Exposing Canadian history’s invisible stain
Aren’t you proud to be Canadian?
As a Canadian child you are taught that ours is a peaceful country. Our schoolbooks recount a benevolent — if not slightly boring — national history. We are taught to take pride in our placid past — in fact, peacefulness is an integral part of our national identity. Our own national anthem describes Canada as "glorious and free."
Ours is a history that is free from the brutality and violence that have plagued so many other nations. Our past is neither bloody, nor controversial. Ours is a country that epitomizes multiculturalism, diplomacy and peace.
Or at least that’s what we’ve been taught to believe.
But could it be true that our peaceful nation has its own shameful legacy? Could there exist some invisible stain, swept under the rug of our national subconscious, lest it shatter our delicate facade of pacific patriotism?
Painful as it is to admit, there are indeed dark chapters that exist in our Canadian history. Our Canadian Pacific Railway was built by Chinese workers who were paid only $1 a day, while their white counterparts earned two to three times as much.
During World War II, more than 22,000 Japanese Canadians were forced into internment camps for fear that they would act as enemy spies. Over three-quarters of the Japanese forced into these camps were naturalized or native-born Canadians, many never having set foot on Japanese soil, according to the Yukon Education Student Network. No German or Italian internment camps were built, despite the fact that the West was also at war with these countries.
Historically, the most brutally treated group, however, has been our First Nations people. From unbalanced treaties, to the reservation system, to residential schools, to most recently, the "starlight tours"; we have at best caused lasting harm to our First Nations peoples, and have at worst committed cultural genocide.
Few schoolbooks delve into the more bleak aspects of our Canadian history. They have been Disney-fied and scoured of any controversy, so as not to disrupt the development of our budding patriots.
Many Canadians tend to remain aloof towards our true past, preferring to believe in the sanitized history of our schoolbooks — the illustrations of smiling Indians feasting with friendly settlers — and keeping the false national identity wholly intact.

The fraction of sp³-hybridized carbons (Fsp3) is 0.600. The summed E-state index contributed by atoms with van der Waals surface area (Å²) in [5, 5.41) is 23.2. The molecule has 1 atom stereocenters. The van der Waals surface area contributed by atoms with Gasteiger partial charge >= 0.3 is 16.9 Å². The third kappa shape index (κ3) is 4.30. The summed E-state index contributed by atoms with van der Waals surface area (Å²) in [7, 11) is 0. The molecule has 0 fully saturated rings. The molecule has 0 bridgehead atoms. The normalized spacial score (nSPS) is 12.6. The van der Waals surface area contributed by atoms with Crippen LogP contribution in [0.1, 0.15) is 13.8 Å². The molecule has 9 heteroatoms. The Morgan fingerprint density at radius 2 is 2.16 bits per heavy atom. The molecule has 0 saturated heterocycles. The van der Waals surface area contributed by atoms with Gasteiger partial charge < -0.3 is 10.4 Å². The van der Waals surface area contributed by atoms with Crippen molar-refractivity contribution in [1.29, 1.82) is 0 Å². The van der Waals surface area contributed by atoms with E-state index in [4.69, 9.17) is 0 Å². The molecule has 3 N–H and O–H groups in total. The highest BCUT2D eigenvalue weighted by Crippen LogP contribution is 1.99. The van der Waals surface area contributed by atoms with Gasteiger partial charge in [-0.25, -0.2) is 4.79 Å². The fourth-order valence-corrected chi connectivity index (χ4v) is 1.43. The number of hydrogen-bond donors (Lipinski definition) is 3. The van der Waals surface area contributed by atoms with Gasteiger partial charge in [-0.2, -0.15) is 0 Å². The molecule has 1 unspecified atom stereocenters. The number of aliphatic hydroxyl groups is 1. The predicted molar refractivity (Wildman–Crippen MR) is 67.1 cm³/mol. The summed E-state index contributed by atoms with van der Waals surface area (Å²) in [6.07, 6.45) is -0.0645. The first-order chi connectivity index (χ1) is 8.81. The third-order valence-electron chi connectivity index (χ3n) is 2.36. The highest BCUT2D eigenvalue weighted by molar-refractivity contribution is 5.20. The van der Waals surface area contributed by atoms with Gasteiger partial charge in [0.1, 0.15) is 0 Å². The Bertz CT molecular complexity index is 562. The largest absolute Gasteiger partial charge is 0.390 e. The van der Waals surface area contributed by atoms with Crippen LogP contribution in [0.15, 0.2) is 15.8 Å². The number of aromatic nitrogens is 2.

Some may argue that we have taken responsibility for these atrocities.
An official apology was offered to the families of Japanese internment camp survivors by the Mulroney government in 1988.
Just recently, our government apologized to our First Nations for the harms caused by the residential school system.
In fact, on June 11 of this year, Prime Minister Stephen Harper offered an official apology to our First Nations people, saying:
"The Government of Canada now recognizes it was wrong to forcibly remove children from their homes. We apologize for having done this."
But what steps, if any, has our government taken to right these wrongs that, after decades, they have finally admitted to?
Apologies are a dime a dozen. It’s easy to say, "I’m sorry." What is not so easy, however, is to truly make amends for our brutal actions. Twenty-five years after the final residential school was closed, an apology has finally been offered. How long now until steps are taken to rectify the damage that has been done, and can the horrors of our past ever truly be amended?
This is our real Canadian history. The lessons of which cannot be ignored, whether for reasons patriotic, prideful or ignorant. If we want to truly be "the true North, strong and free," then we need to ensure that that freedom is available to all.
Now, aren’t you proud to be Canadian?